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Baloney Detection
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One of my favorite books is Carl Sagan's The Demon-Haunted World, and one of my favorite parts of that book is his Baloney Detection Kit.

It states general guidelines for detecting fallacious or fraudulent arguments, including:

  • Wherever possible there must be independent confirmation of the facts
  • Encourage substantive debate on the evidence by knowledgeable proponents of all points of view.
  • Arguments from authority carry little weight (in science there are no "authorities").

I was thinking about the DNA-free food I blogged about yesterday, and also about various news stories one might come across on the internet, and was wondering if there were a specific need for an Internet Baloney Detection Kit.

Perhaps the original does the job...I don't know.

Let's take a case study, from yesterday's post at Electrolite, regarding a report from the Scotland Sunday Herald about uranium oxide for sale in a Basra marketplace.

Now then, when I come across a piece like this, especially with a headline like "Looted and for sale in Iraq: the deadly core of nuclear weapons", it seems like a big story, a very significant story. So naturally, since I read and listen to a lot of news, and this was printed on Sunday, I think, "Why haven't I heard about this?"

Skepticism is important, right? I mean, you don't want to believe everything you read, especially on the internet. But you also want to keep a fairly open mind, so as not to exclude things that might actually be true. So what criteria would you use to either validate this story or proclaim it a load of bunk?

Well, for one, I did a little Googling. "Uranium oxide Basra". The first two hits are the only ones actually referring to the story, and they're both links from CommonDreams and IndyMedia. The link to the actual story is hit #9. Maybe it's unwarranted prejudice, but I do not consider CommonDreams and IndyMedia to be valid, legitimate sources of news. Besides, they were both just reposting the original story, not independently confirming it. Should I take into consideration the political leanings of these websites, and their virulent opposition to the war and to Bush, when determining their credibility?

And even though the story's been out for a week, I can't find a single independent confirmation of it. So am I willing to say it's bullshit yet? Well, not quite. It could just be an independent exclusive that mainstream media just hasn't followed up on, right?

So then I look up some information about uranium oxide (note that the headline talks about the "deadly core of nuclear weapons", but I thought nukes were made from enriched uranium...).

Turns out uranium oxide is basically uranium ore. That doesn't mean that it's not radioactive or not dangerous, or that, as the story states, it couldn't be used in a dirty bomb.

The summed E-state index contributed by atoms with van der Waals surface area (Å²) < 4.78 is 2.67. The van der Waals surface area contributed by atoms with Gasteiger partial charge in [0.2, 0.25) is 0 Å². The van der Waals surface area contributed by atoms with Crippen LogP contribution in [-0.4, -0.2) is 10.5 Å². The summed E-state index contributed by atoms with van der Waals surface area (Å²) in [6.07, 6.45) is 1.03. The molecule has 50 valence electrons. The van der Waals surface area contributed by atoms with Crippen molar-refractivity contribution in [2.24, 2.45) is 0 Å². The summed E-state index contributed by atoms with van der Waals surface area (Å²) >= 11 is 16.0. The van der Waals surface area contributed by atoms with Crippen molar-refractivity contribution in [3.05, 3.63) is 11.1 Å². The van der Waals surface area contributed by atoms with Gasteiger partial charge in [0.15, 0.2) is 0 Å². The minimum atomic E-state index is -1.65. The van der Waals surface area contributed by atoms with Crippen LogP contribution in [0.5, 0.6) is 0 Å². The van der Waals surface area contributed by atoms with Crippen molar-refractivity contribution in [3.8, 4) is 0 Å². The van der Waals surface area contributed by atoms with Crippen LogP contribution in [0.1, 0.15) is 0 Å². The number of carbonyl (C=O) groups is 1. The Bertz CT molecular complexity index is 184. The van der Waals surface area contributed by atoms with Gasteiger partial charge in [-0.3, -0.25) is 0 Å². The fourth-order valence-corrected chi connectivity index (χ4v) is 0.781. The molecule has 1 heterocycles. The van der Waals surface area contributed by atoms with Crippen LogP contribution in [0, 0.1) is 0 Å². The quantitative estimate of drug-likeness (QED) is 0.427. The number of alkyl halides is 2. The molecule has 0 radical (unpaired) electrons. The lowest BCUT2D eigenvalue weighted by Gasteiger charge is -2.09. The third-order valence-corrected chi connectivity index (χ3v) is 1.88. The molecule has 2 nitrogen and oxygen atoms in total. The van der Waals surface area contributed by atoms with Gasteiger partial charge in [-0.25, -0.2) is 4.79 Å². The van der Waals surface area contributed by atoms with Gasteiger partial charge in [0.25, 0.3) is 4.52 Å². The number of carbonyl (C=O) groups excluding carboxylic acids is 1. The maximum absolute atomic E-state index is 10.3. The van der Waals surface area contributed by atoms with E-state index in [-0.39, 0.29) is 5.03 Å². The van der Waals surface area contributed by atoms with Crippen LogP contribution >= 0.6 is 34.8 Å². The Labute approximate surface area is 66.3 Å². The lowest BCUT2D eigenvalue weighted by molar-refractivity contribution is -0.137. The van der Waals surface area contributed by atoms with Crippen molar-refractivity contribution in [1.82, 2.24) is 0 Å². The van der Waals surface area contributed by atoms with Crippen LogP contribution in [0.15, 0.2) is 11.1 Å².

But the story says stuff like this:

The Sunday Herald source, who cannot be named for fear of reprisals, was approached by black marketeers in Basra and asked if he would help sell the material. He said: “The cylinders are about a foot long, grey in colour with a red band around the top. The skull and crossbones warning logo, and the label ‘pure uranium oxide’ are clearly marked in English.”

So they've got an unnamed source who says he was approached by people who had this stuff, not marked with radioactive warning signs, but a "skull and crossbones" and labeled "pure uranium oxide". Hmm...does this sound kosher to you? When you see listings for chemical compounds, their purity is often listed as a percentage (e.g. 77.8% Uranium oxide), not "Pure Uranium Oxide).

But then the story quotes a guy named John Large:

John Large, a leading independent nuclear consultant, said the size and description of the cylinders “suggests this is enriched uranium”.

Well, by now my bullshit detector is beeping pretty loudly. A cylinder marked with skull-and-crossbones, reading "Pure Uranium Oxide" suggests that it is really enriched uranium? Huh?

So am I ready to call the story bullshit yet? Yeah, I'm pretty comfortable with that assessment.

A conspiracy theorist can always cook up an excuse to explain away shitty reporting, if they really want to believe something. The big newspapers and networks don't really want you to know about it, see? It's a cover-up. Or they're too afraid to criticize Bush.

Um, no. The fantasy of a lone, brave Scottish reporter breaking the story of black market WMD is perhaps appealing, but there are just too many red flags.

Anyone here actually find this story credible? If so, what standards, if any, do you apply to what you read or hear, in terms of deciding whether or not to believe it?

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